S.B. Thrash Heroes Civil Unrest
Cheesy pop or hard-core thrash that’ll keep you charged up four days after a show? Kook invaders or local folks dedicated to defending their hometown? Jack Johnson or Tommy Chamberlain? Civil Unrest is a band that asks the eternal question: Which side are you on?
Anyone who is undecided-or who believes that spending 10 years here makes her or him a “local”-will have a truly unique opportunity to go out and rub elbows with real Santa Barbara and Goleta natives when Civil Unrest plays Whiskey Richard’s (435 State St.) this Saturday, June 21, at 9 p.m.
Drummer Brian LeBlanc started Civil Unrest in 2003 with former members of Black List, the punk band that dominated the Santa Barbara scene in the 1980s. Today, certified locs LeBlanc, Damian Franco (vocals), Pat Angland (guitar), and Danny Ornee (bass) see themselves as custodians of hard-core music in Santa Barbara. Influenced by Black List, RKL, Suicidal Tendencies, Exodus, and Slayer, Civil Unrest plays the kind of vein-popping stuff that encourages the physical release of pent-up frustration.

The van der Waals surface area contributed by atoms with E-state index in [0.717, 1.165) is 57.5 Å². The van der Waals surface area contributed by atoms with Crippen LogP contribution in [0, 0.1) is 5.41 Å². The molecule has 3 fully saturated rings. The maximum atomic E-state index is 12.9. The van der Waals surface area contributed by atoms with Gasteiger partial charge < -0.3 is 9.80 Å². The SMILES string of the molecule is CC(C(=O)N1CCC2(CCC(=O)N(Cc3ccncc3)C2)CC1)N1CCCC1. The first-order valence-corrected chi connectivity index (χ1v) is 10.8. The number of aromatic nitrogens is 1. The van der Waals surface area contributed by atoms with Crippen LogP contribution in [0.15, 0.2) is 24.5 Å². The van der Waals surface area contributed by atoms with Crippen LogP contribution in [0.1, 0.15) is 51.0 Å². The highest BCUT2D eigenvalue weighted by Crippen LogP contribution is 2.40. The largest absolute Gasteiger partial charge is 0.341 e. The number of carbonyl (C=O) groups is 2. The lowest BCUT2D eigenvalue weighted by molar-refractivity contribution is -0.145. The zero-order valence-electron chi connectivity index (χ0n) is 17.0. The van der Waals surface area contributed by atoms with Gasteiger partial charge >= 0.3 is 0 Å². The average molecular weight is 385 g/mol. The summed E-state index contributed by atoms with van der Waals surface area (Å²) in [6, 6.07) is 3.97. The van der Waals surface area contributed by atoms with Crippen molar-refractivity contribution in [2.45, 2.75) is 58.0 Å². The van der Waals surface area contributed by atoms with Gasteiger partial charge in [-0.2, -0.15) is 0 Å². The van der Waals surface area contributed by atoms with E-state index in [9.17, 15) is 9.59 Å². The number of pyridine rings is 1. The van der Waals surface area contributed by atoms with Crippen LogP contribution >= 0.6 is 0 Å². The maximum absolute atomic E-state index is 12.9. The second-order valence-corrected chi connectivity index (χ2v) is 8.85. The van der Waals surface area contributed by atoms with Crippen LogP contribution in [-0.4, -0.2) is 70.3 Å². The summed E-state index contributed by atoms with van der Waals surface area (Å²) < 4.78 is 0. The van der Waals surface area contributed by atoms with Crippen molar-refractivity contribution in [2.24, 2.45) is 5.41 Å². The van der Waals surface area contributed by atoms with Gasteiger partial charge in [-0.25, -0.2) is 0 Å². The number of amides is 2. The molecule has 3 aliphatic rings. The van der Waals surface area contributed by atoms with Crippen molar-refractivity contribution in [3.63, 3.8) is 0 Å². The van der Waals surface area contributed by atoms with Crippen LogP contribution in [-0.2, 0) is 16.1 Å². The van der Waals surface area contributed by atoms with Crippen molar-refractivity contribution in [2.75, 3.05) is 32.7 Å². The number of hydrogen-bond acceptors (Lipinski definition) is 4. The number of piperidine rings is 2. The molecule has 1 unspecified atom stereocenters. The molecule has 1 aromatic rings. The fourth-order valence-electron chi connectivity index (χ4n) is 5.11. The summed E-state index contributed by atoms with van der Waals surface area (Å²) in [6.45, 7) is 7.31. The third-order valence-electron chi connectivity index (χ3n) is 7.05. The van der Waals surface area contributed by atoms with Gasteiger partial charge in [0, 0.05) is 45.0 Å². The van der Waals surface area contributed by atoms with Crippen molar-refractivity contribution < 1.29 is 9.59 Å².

“Bars love us ’cause we pack the house and sell out the bar,” Franco explained. “But they hate us ’cause they have to pick up the hurricane-like mess after the crowd has gone.”
In Franco’s estimate, Civil Unrest crowds are “pretty much the last of S.B.’s finest,” crusty old punks who were at the shows as teenagers but who still support the scene as thirty-somethings. They are stonemasons, carpenters, landscapers, and chefs. Many double as famous surfers concerned to the utmost with alleviating crowding at their favorite breaks. A key plank in the Civil Unrest platform holds that, “All transplants and students need to split! You are not welcome and will get thrown off the jetty! Go home!”
LeBlanc acknowledges that such angry rhetoric might intimidate the average punk enthusiast. He also emphasized that this is precisely the point. But despite this blatant antagonism, Civil Unrest shows are imbued with undeniable nostalgia and camaraderie. Most fans can’t name two songs the band plays, but go to the shows simply because they know that kids they went to kindergarten with will be there. Furthermore, belying their outward hostility, the band is quick to express their gratitude to their families, the Mesa, and Goleta. One would be hard-pressed to find a more dedicated community than the Civil Unrest following.